Navajo Nation, which spans more than 27,000 square miles across three states, is the largest Native American reservation in the United States. This spring, Cal Poly students traveled to the Navajo community of Red Mesa, Arizona, to install solar panels for local families with limited or no access to power.
“Education equity is inextricably linked to energy equity — which became even more apparent during COVID-19,” said student project leader Heather Sailor. That’s because access to electricity allows people to do homework, access the internet and have more agency over an important resource.
The Construction Management Department partnered with the nonprofit organization Heart of America (HOA), which worked with the Red Mesa Unified School District to identify families with school-aged children in need of electricity access.
Sailor, who graduated this spring with a degree in construction management, was also involved in a previous trip Cal Poly students made to the region in 2022, where they installed solar-powered refrigerators.
“This project offered the ultimate Learn by Doing experience,” she said.
Students prepared for months in advance of the 2023 trip, splitting into groups focused on construction, education, systems and testing, fundraising, and cultural training. Additionally, all students went through cultural training to ensure a respectful experience.
About a month before they left for Arizona, the students began performing practice installations. Practice days consisted of getting familiar with safety protocols and the system’s equipment, which included four 100-watt solar panels, a battery with a built-in inverter, lights and connection components.
“It’s actually a rigorous preparation process because all the homes are located in a very remote area, far from hardware stores and hospitals,” said Gina Chun, a fourth-year construction management student.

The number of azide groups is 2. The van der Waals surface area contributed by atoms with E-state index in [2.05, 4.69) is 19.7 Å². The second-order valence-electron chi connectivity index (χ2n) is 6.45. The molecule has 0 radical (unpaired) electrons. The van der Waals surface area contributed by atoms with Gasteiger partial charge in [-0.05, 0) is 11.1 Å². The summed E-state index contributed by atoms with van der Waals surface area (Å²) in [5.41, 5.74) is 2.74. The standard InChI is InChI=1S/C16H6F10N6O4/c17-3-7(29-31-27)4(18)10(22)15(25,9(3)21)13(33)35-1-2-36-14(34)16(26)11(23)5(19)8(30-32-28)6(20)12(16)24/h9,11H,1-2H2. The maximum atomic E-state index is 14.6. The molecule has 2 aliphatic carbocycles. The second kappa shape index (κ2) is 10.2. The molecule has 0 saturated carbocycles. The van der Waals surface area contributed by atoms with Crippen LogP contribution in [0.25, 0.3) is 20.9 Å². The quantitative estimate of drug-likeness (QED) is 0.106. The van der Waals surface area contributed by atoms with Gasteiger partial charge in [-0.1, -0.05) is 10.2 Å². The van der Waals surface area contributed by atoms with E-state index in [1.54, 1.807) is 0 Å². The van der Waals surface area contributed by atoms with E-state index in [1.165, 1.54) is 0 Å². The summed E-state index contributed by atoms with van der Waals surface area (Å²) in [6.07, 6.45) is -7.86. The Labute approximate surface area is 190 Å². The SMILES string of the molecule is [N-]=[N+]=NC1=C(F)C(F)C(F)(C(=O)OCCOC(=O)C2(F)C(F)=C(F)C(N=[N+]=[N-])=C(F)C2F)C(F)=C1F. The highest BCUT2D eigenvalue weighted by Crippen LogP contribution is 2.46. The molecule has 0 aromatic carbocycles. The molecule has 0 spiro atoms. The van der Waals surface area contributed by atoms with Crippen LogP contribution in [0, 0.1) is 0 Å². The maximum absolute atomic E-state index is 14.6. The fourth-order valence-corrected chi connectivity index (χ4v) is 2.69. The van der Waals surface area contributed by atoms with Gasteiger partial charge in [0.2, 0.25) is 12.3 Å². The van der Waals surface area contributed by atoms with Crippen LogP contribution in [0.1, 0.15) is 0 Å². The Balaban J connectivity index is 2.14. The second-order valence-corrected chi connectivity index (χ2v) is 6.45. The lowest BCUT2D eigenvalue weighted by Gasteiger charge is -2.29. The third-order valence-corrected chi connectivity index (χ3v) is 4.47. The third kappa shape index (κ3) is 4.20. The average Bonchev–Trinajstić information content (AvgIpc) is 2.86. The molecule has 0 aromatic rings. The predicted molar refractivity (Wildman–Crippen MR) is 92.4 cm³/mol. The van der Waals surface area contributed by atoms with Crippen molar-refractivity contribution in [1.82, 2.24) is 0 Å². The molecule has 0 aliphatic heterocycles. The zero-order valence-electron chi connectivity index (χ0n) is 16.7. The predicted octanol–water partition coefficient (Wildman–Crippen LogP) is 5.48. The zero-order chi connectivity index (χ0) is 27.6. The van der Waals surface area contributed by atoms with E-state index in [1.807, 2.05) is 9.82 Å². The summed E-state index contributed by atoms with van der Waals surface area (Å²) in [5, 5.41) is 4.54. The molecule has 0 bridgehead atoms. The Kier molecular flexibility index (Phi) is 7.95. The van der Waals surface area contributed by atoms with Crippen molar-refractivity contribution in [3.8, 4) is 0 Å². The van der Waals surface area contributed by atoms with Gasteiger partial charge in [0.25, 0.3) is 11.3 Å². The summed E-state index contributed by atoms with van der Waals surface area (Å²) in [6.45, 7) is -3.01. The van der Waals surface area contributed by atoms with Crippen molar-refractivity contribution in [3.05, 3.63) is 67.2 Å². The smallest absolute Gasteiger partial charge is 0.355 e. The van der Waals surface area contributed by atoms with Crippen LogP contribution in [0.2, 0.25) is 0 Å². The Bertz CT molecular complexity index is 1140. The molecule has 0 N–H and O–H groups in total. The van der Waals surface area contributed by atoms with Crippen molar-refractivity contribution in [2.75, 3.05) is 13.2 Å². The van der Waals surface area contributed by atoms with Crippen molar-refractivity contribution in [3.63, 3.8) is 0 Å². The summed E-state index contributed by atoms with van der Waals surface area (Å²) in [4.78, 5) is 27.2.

A typical installation process went like this: a Heart of America representative would meet a group of students at a family’s home and introduce the students and family to each other. The Cal Poly students would then survey the home, determining the best placement for solar panels based on sunlight, stability of the roof and the lighting arrangement indoors.
Some student groups working at higher elevations were met with snowy or windy conditions that made installation more difficult, but because they had spent time practicing, the groups knew how to communicate and work together to get through it.
All families involved also received a run-through of how the system works and instruction manuals with diagrams of the solar panel battery and the appliances that can be used with it.
The students didn’t just focus on installations. They also presented a lesson on solar energy and renewable markets to more than 400 students from Red Mesa schools.
The students also provided follow-up assistance to families who received installations during the previous trip, bringing extra batteries and other needed replacement equipment.
Students are planning to return next year to continue installing solar panels and bringing renewable power to more residents. Some might also lead a class on building, management and design at Red Mesa High School, according to Sailor.
Recent architecture graduate Clinton Allen described the gratification he felt after completing the installations, explaining how thankful he felt to be allowed to work in Navajo space. Now that he’s entering the workforce, he hopes to do more humanitarian and community work.
“I definitely left that experience rethinking my desires in life and my career expectations or goals of what I should do,” Allen said.